Also, I don’t use the indicators when I’m driving, because I know where I am going and that counts most. 🙂

      But in this case, I would have made my life easier if I had done the training to start with, and then had (hopefully) more time for the fun stuff and experimenting on my own afterwards.

      That is the lesson which I learnt from it.

      What I think is too adventurous… is when you take a look at some of the posts in the Netweaver forums, where people with little or no training are doing experiemental stuff on customer’s production systems. That is obviously not a good idea and will be costly in the longer run (or tomorrow already, without any backups…).

      Cheers,
      Julius

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      1. Alvaro Tejada Galindo
        “What I think is too adventurous… is when you take a look at some of the posts in the Netweaver forums, where people with little or no training are doing experiemental stuff on customer’s production systems.”

        That why we have “NSP” -;) Sadly, I don’t think everyone downloads it -:(

        Greetings,
        Blag.

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        1. Julius von dem Bussche Post author
          I taught myself Arabic a few years ago. I started off by paying a taxi driver an hourly rate to teach me the basics and the importants words to know on the street, and by reading Mickey Mouse and Donald Duck comics in arabic – because they are easy, include basic scenarios and have pictures to help along when you are stuck.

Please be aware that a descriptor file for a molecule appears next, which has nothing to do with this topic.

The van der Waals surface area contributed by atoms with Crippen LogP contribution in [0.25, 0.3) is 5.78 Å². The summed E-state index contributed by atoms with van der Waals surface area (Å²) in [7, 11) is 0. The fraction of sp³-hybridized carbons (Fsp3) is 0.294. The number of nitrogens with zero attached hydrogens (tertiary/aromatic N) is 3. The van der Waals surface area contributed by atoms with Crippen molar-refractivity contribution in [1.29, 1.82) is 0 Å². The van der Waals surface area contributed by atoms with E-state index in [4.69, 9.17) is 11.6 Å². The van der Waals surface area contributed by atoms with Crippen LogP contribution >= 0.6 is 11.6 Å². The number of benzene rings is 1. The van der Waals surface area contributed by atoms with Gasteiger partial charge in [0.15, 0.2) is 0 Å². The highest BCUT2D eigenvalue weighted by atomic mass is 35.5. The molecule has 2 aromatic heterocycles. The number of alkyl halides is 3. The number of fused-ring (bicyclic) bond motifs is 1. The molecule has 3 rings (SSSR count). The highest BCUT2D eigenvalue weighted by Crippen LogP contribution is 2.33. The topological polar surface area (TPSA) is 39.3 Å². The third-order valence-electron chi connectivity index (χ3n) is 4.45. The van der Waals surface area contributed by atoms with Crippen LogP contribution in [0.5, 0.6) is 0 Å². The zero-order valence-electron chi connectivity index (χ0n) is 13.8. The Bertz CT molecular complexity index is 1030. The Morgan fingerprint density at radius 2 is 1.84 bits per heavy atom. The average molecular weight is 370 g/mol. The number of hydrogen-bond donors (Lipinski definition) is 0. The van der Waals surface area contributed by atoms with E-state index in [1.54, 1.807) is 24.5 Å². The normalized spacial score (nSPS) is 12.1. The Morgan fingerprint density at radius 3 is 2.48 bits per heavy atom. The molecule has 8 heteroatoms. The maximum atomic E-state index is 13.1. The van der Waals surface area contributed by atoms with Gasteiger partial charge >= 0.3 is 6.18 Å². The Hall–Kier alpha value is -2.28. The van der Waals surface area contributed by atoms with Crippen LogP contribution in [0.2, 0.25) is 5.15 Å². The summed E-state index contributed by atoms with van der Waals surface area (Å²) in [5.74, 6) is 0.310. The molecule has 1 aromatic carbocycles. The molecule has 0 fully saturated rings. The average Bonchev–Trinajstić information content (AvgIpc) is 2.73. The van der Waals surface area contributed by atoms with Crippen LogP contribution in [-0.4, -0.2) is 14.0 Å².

Later I moved onto the daily newspapers (the ones with the big pictures at first).

          Eventually, I could even hold a discussion with the lawyers and accountants – but they often wondered about my “quacky” expressions, “taxi jive” vocabularly and detailed knowledge about isolated domestic problems in downtown Cairo… 🙂

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            1. Mark Finnern
              Michael Nicholls wrote: Looking at some of the posts in the ABAP forums, it looks like some people learnt ABAP the same way!

              You mean they learned ABAP by talking to a Taxi driver for an hour a day 😉

              Excellent picture. Thanks, Mark.

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  4. Kenneth Murray
    Unfortunately the training is way too expensive.  Also the documentation throughout the system is very poor.  Leaving only trial by fire methods of experience.  Not a good path (painful and expensive) to lead your customers down.
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    1. Julius von dem Bussche Post author
      I’ll agree that it wasn’t cheap, and possibly there are ways of obtaining cheaper SAP training than the courses which SAP Edutcation offers… but in my case I made the investment in it and it was worth it.
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    1. Julius von dem Bussche Post author
      As you can see, there are some different opinion based on different experiences and ability.

      In my case, I found that an investment in some solid training in fundamentals upfront is (to be more precise: would have been) the best route to take.

      Perhaps I should also have included that I come from a mathematics and accounting background, and not computer science like many others.

      But if you take my advice, then I think that you cannot go wrong either.

      Cheers,
      Julius

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  5. Olivier CHRETIEN
    The problem from SAP training (system in my case) is that it is a lottery. I have attended quite a lot of classes in a 12 years period and these classes rated from excellent to very very bad.